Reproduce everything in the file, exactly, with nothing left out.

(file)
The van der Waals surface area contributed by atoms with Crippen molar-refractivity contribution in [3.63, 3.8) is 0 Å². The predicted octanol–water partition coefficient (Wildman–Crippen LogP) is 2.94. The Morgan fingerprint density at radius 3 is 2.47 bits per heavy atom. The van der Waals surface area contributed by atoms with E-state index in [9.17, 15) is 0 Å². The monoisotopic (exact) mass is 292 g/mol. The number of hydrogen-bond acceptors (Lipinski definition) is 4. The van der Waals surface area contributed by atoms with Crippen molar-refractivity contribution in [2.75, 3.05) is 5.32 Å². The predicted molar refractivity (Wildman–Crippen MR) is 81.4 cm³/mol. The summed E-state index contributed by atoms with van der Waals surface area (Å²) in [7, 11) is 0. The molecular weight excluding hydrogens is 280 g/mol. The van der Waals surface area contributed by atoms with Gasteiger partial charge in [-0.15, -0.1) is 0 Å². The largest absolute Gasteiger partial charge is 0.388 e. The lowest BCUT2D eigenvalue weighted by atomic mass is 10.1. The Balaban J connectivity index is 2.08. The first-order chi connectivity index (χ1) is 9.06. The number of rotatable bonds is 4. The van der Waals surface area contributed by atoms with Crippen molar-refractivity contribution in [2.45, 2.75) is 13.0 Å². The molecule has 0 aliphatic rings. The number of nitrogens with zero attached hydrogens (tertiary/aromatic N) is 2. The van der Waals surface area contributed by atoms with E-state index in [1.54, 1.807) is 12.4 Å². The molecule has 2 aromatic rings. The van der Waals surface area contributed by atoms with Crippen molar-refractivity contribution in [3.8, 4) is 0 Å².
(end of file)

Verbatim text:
The van der Waals surface area contributed by atoms with Crippen molar-refractivity contribution in [3.63, 3.8) is 0 Å². The predicted octanol–water partition coefficient (Wildman–Crippen LogP) is 2.94. The Morgan fingerprint density at radius 3 is 2.47 bits per heavy atom. The van der Waals surface area contributed by atoms with E-state index in [9.17, 15) is 0 Å². The monoisotopic (exact) mass is 292 g/mol. The number of hydrogen-bond acceptors (Lipinski definition) is 4. The van der Waals surface area contributed by atoms with Crippen molar-refractivity contribution in [2.75, 3.05) is 5.32 Å². The predicted molar refractivity (Wildman–Crippen MR) is 81.4 cm³/mol. The summed E-state index contributed by atoms with van der Waals surface area (Å²) in [7, 11) is 0. The molecular weight excluding hydrogens is 280 g/mol. The van der Waals surface area contributed by atoms with Gasteiger partial charge in [-0.15, -0.1) is 0 Å². The largest absolute Gasteiger partial charge is 0.388 e. The lowest BCUT2D eigenvalue weighted by atomic mass is 10.1. The Balaban J connectivity index is 2.08. The first-order chi connectivity index (χ1) is 9.06. The number of rotatable bonds is 4. The van der Waals surface area contributed by atoms with Crippen molar-refractivity contribution in [2.45, 2.75) is 13.0 Å². The molecule has 0 aliphatic rings. The number of nitrogens with zero attached hydrogens (tertiary/aromatic N) is 2. The van der Waals surface area contributed by atoms with E-state index in [1.54, 1.807) is 12.4 Å². The molecule has 2 aromatic rings. The van der Waals surface area contributed by atoms with Crippen molar-refractivity contribution in [3.8, 4) is 0 Å².